Joel Zehring often makes thoughtful comments on this site, but I especially appreciated his response to my blog last month on whether we are asking the wrong questions. I invited him to share some of his thoughts in a guest post and I love the questions he’s asking. Read more from Joel here.
Dealing with health insurance is not exactly inspiring, but more and more insurance providers are trying something clever: mandatory annual open enrollment. Every year, these insurance companies are requiring all their subscribers to review the available plans and sign up for health insurance based on the most appropriate option for that year. I’d like to be a part of a church that does something similar.
What if, every year, all the members of my congregation reassessed and recommitted to membership together as a church? Every year, I would have to opt back in to commitments we’ve all agreed on. If I felt God calling me and my family to something else, we could go with blessings. If we felt God drawing us together with the same group, we could recommit, voluntarily, with no pressure to maintain the status quo or prop up the organization for the sake of the organization.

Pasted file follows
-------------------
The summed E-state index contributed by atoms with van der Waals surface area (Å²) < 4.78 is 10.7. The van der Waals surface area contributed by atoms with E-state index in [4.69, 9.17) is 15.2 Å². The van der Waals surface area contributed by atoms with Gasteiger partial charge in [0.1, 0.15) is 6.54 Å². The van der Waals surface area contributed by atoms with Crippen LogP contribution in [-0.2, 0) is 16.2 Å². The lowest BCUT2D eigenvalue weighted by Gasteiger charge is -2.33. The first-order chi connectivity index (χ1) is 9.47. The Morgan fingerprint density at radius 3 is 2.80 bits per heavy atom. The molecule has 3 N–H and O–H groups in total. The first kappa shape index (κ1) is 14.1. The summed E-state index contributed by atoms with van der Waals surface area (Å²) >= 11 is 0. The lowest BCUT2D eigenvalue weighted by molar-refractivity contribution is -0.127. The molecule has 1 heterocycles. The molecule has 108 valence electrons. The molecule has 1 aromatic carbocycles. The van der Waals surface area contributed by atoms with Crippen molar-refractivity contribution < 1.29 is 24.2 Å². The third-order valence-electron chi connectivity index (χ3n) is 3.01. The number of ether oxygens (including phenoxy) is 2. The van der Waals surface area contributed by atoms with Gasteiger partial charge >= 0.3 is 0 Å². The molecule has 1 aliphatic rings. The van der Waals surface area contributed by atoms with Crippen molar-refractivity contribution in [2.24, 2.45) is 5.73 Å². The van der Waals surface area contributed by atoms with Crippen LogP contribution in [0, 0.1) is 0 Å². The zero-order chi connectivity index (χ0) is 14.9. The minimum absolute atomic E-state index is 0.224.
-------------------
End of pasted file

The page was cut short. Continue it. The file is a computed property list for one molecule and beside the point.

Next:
This would probably make a church organization way less viable as a borrower in the eyes of banks. This would also make church organizations way less dependable as employers. What churches might gain is a greater sensitivity to the leading of the Holy Spirit through the Scriptures. They might gain greater agility to go and join God in the work he is doing in a town, rather than hoping and praying that he blesses the activities they put together. Best of all, they might shed the chains of self-preservation that prevent so many believers from joining God in his work.